feel good friday

It’s been a long time since I’ve been able to listen to Macy Gray. Up until very recently her music reminded me of an extremely painful time I went through a few years ago, an incident that manifested PTSD. So I look at my posting of her new video as a small victory. And I liked the title.

I taught my favorite class last night, my karma yoga at a domestic violence shelter. Despite what y’all read here about yoga economics, who signs up for workshops, yoga studio owners, whatever, it’s not all about that. I love the ladies there because they are my teachers AND they understand intuitively the true purpose of yoga and meditation. They are grateful and beautiful and amazing and we empower each other.

And…my gardens rock!

This photo is from last year. I added new prayer flags in the gardens and seeing them outside my kitchen window every morning makes me smile intensely and immensely. It’s going to be hot and steamy today and I’ll still be out there digging in the dirt because life is too short.

As for everything else….what I say, what I write, my life, my path, I can only be true to myself. This blog is a combination of the sacred and the profane just like I am. If that makes someone uncomfortable, oh well. Go read Eat Pray Love instead.

From a non-conformist business newsletter I get:

“…if what you’re doing is truly innovative, not everyone will understand in the beginning, and maybe you should just go for it. Lately I’ve been thinking about what Henry Ford said: ‘If I had asked people what they wanted, they would have said ”faster horses.””

From a student:

“While not everyone is ready for you, those that are will garner great experiences and make important adjustments in their life because of you and your impact.”

Yeah, I need these reminders.

Beauty in the world, yo.

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feel good friday

For those of you who want a little taste of why India is in my heart.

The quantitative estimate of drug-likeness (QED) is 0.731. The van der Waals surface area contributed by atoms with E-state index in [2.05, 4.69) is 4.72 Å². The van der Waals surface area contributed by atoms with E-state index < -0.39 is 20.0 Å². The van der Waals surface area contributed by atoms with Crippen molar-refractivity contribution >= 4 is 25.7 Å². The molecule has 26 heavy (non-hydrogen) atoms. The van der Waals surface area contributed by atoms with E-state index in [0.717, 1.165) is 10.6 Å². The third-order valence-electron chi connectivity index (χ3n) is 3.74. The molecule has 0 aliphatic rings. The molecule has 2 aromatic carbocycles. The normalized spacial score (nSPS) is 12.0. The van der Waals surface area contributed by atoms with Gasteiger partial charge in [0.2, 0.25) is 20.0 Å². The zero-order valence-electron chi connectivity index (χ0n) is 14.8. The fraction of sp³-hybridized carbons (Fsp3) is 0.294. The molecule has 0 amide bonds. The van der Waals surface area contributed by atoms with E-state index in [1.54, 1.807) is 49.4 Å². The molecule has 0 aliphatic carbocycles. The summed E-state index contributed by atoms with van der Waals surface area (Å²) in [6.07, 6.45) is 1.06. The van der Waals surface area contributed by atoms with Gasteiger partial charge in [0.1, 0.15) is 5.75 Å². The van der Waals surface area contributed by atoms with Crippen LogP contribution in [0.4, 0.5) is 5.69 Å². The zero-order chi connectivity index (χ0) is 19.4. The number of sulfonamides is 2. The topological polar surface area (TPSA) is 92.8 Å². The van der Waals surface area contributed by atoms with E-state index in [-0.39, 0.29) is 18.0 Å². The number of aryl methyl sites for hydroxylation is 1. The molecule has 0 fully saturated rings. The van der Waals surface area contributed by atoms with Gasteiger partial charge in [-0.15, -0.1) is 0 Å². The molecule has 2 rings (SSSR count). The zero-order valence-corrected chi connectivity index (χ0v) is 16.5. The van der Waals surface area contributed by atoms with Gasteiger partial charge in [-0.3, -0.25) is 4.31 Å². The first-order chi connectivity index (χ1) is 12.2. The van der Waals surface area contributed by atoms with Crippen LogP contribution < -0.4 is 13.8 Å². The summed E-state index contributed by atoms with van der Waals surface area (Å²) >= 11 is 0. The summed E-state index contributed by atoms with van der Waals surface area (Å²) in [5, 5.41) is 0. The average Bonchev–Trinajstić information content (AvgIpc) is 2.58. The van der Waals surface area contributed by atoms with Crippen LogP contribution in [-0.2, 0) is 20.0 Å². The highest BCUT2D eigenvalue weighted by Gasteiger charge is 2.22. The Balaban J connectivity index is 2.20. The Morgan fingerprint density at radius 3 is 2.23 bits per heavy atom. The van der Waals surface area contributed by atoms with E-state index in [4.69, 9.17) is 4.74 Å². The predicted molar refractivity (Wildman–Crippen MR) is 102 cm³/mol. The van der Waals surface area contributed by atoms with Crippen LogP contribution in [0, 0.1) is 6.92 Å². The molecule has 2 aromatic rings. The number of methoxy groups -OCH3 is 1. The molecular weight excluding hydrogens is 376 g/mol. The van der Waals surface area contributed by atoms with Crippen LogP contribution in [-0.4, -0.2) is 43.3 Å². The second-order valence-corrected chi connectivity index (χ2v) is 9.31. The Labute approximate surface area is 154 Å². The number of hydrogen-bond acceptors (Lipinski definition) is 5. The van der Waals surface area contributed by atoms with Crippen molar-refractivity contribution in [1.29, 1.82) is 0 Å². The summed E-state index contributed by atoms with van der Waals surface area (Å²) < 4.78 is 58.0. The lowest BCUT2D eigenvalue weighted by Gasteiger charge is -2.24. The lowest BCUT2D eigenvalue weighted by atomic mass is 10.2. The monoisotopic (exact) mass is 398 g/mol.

This video has a nice “first time in India” feel to it and the Three Dog Night song is perfect for it. Video was shot in north India where I have not been — yet. One day…..

you’ll see lots of westerners in the video, but where I go, I’m usually the only one! and that’s just the way I like it….

peace!

musical monday

My regular readers may have noticed that I haven’t written much lately about yoga, Buddhism, Tibet, or social action, the subjects that are near and dear to my heart. For whatever reason as 2007 draws to a close, I find myself pre-occupied with other things: my impending trip to India, a medical procedure I will have next week, and teaching at a new yoga studio. but the drama never ends at the studio where I used to teach.

Another teacher quit last week for the same reason I left — the alcoholic dysfunction of the owner. It so happens that the teacher who quit was the only teacher who supported me when I had my confrontation with the owner in September. it had come to her attention that the owner yet again had taught her class in, shall we say, a less than functional state, and my friend decided, enough is enough, that she could not continue teaching at a studio that is based on lies and delusions and the denial and complicity of the other teachers.

as the saying goes, all things happen for a reason. I am enjoying teaching at the new yoga studio. I live in a suburban area about 45 miles outside of Chicago — think of the stereotypes about “white bread suburbia” and that pretty much sums up where I live. But all I have to do is drive 15 minutes and I’m in the middle of corn and soybean fields, and in another 20 minutes the landscape is dotted with farms and stables and farm tractor companies. I prefer that environment much more but we live where we do so The Husband can have a quasi-sane drive to his office.

The location of the new yoga studio can be called rural small town which happens to be right next door to a small university town. So the vibe and the mindsets of the students are immediately different. For one, they are appreciative of whatever style of yoga is taught at the studio, it’s yoga for the sake of yoga. There is no yoga snobbery. There is no sense of entitlement as the students had in white bread suburbia where Tyler and Tiffany are bought a brand new Hummer for their 16th birthdays. The students don’t come in the latest yoga clothes with the hand-painted chakras, endorsed by Seane Corn, don’t cha know — many come in sweat pants and baggy T-shirts.

So I am grateful to teach in this environment and am humbled by the response to my teaching. I did a second yin yoga workshop yesterday that had over 20 students and because the first two workshops were so popular, the owner asked me to do another one in two weeks. Twelve students signed up for it immediately after yesterday’s workshop.